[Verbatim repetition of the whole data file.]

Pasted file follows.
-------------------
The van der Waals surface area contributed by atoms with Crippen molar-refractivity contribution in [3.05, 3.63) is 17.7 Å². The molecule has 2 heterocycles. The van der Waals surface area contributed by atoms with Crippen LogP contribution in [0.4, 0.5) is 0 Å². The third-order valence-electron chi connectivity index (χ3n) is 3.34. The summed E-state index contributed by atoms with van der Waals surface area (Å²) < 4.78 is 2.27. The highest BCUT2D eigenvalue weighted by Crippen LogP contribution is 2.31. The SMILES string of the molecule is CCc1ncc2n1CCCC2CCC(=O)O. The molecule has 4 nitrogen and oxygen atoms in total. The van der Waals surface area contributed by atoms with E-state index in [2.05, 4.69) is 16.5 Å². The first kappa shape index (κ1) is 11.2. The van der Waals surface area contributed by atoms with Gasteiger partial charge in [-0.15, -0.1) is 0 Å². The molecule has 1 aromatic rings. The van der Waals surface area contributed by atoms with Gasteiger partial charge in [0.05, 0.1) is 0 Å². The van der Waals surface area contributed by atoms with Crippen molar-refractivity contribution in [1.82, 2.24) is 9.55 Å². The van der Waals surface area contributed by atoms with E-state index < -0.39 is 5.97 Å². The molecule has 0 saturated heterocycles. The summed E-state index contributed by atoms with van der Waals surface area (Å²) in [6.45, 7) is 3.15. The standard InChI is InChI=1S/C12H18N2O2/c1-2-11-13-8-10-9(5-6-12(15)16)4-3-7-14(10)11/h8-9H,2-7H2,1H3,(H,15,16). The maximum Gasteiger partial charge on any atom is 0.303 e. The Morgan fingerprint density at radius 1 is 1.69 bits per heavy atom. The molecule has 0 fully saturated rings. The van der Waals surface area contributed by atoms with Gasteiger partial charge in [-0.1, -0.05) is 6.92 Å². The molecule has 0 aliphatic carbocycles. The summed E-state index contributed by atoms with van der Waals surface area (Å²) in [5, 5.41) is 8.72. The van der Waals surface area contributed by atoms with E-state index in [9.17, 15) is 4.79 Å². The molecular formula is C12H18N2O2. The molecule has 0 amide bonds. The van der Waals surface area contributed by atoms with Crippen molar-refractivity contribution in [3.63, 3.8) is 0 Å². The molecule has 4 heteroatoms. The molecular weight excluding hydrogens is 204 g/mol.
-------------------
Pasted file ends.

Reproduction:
The van der Waals surface area contributed by atoms with Crippen molar-refractivity contribution in [3.05, 3.63) is 17.7 Å². The molecule has 2 heterocycles. The van der Waals surface area contributed by atoms with Crippen LogP contribution in [0.4, 0.5) is 0 Å². The third-order valence-electron chi connectivity index (χ3n) is 3.34. The summed E-state index contributed by atoms with van der Waals surface area (Å²) < 4.78 is 2.27. The highest BCUT2D eigenvalue weighted by Crippen LogP contribution is 2.31. The SMILES string of the molecule is CCc1ncc2n1CCCC2CCC(=O)O. The molecule has 4 nitrogen and oxygen atoms in total. The van der Waals surface area contributed by atoms with E-state index in [2.05, 4.69) is 16.5 Å². The first kappa shape index (κ1) is 11.2. The van der Waals surface area contributed by atoms with Gasteiger partial charge in [-0.15, -0.1) is 0 Å². The molecule has 1 aromatic rings. The van der Waals surface area contributed by atoms with Gasteiger partial charge in [0.05, 0.1) is 0 Å². The van der Waals surface area contributed by atoms with Crippen molar-refractivity contribution in [1.82, 2.24) is 9.55 Å². The van der Waals surface area contributed by atoms with E-state index < -0.39 is 5.97 Å². The molecule has 0 saturated heterocycles. The summed E-state index contributed by atoms with van der Waals surface area (Å²) in [6.45, 7) is 3.15. The standard InChI is InChI=1S/C12H18N2O2/c1-2-11-13-8-10-9(5-6-12(15)16)4-3-7-14(10)11/h8-9H,2-7H2,1H3,(H,15,16). The maximum Gasteiger partial charge on any atom is 0.303 e. The Morgan fingerprint density at radius 1 is 1.69 bits per heavy atom. The molecule has 0 fully saturated rings. The van der Waals surface area contributed by atoms with Gasteiger partial charge in [-0.1, -0.05) is 6.92 Å². The molecule has 0 aliphatic carbocycles. The summed E-state index contributed by atoms with van der Waals surface area (Å²) in [5, 5.41) is 8.72. The van der Waals surface area contributed by atoms with E-state index in [9.17, 15) is 4.79 Å². The molecular formula is C12H18N2O2. The molecule has 0 amide bonds. The van der Waals surface area contributed by atoms with Crippen molar-refractivity contribution in [3.63, 3.8) is 0 Å². The molecule has 4 heteroatoms. The molecular weight excluding hydrogens is 204 g/mol.